Automated customer communication via Demandforce is our most important tool for scheduling appointment reminders. This service sends an automated text message to patients a month before they’re due for an appointment, and then reminds patients multiple times that they have a scheduled appointment coming up, so they don’t forget. After each appointment, patients are sent an automated e-mail, which thanks them for coming in and gives them an opportunity provide feedback on their overall experience on a 1-5 star rating system.

Editor’s Note: There are many patient communications systems to choose from. Other choices include Weave, Solutionreach and Simplifeye, among others.

Offers like this one, advertised in a local magazine, Life on the Bay, encourages patients to return to the office for care and purchases, Dr. Crooker says.

In addition to e-mails and texts, we send postcard reminders, which we ask our patients to fill out when they are in the office. We temporarily stopped doing this (to reduce touch-points and COVID germ transmission), and to our surprise, our patients asked us if (and when) the postcards were coming back because they liked them so much! E-mail reminders can easily get lost in the online shuffle, so the physical reminder (and patients seeing their own handwriting in the mail) is something they really appreciate.

Train Staff to Be Customer Service-Oriented
No matter where a patient is in the office or what they’re doing (engaging with our front-desk staff, seeing a doctor, trying on frames or doing anything else), they should be promptly taken care of and made to feel welcomed. With that in mind, there are a few best practices that I train our staff to embrace. I ask staff to smile while answering and talking on the phone. As the first patient touch-point, we never want to sound negative, too busy or seem like we’re having a bad day – patients can pick up on that even when they can’t see you. Smiling while talking makes a person sound more upbeat.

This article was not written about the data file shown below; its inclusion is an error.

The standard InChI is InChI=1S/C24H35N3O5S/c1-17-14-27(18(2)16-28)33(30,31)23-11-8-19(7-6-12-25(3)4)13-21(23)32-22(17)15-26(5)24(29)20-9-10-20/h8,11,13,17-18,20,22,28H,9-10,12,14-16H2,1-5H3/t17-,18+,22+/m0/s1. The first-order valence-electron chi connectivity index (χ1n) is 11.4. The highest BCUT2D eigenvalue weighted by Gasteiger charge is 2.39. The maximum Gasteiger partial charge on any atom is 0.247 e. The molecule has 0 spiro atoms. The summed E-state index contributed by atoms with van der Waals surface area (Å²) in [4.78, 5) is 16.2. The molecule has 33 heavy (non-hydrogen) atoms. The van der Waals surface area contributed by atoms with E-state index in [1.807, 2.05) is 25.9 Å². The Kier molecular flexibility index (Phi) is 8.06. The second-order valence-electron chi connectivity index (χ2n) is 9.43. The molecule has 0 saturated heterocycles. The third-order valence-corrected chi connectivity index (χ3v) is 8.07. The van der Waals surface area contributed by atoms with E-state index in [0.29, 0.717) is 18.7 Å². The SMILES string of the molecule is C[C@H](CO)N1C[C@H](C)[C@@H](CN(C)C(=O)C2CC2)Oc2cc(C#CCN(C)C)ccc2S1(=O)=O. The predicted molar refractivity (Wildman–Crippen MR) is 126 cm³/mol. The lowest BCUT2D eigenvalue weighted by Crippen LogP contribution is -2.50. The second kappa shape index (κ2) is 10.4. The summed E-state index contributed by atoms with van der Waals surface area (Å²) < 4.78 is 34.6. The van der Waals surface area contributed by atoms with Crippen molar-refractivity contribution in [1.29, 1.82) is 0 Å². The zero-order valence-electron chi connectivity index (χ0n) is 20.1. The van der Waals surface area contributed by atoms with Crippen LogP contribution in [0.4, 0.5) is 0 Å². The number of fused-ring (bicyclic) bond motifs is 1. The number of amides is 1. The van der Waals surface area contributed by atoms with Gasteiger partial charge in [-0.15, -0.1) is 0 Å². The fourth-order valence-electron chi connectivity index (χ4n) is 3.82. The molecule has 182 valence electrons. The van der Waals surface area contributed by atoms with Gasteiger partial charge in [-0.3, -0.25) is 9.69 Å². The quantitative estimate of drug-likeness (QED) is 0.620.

I also train our staff to be mindful of how they’re indirectly interacting with patients in the office. What I mean is if a staff member is standing around and/or talking to a colleague and a patient walks by, that indirect patient interaction could impact the overall patient experience. The patient may feel like they’re going unnoticed, or the patient might think our staff is too chatty/doesn’t have enough work. The behavior our patients observe matters, so it’s important that employees have self-awareness about how their actions impact our patients, even when they’re not directly engaging with patients.

Advertise in Local Media
We found a lot of success placing ads in Life on the Bay, our neighborhood’s local magazine, where we notify our community about special promotions, remind patients about eye exams and more. Don’t underestimate the power of local news and community forums. Print ads and local news might seem antiquated, but we’ve generated many repeat visits from these ads. When we have a new patient, the front desk asks patients how they heard about us, and we have had many who say Life on the Bay brought them in. Patients also sometimes proactively tell us will tell us they saw our “picture” (ad) in Life on the Bay.

Frequently Update Your Practice Social Media Accounts
We use social media, primarily Facebook and Instagram, to share office updates (e.g. staff trainings, new hires, culture outings and other practice happenings) to enable patients to feel more connected to our office. It’s a nice touch-point and friendly, indirect reminder to patients that we’re open, doing business and here if they need anything!

Jessica Crooker, OD, is the owner of Scituate Harbor Vision Source in Massachusetts. To contact her: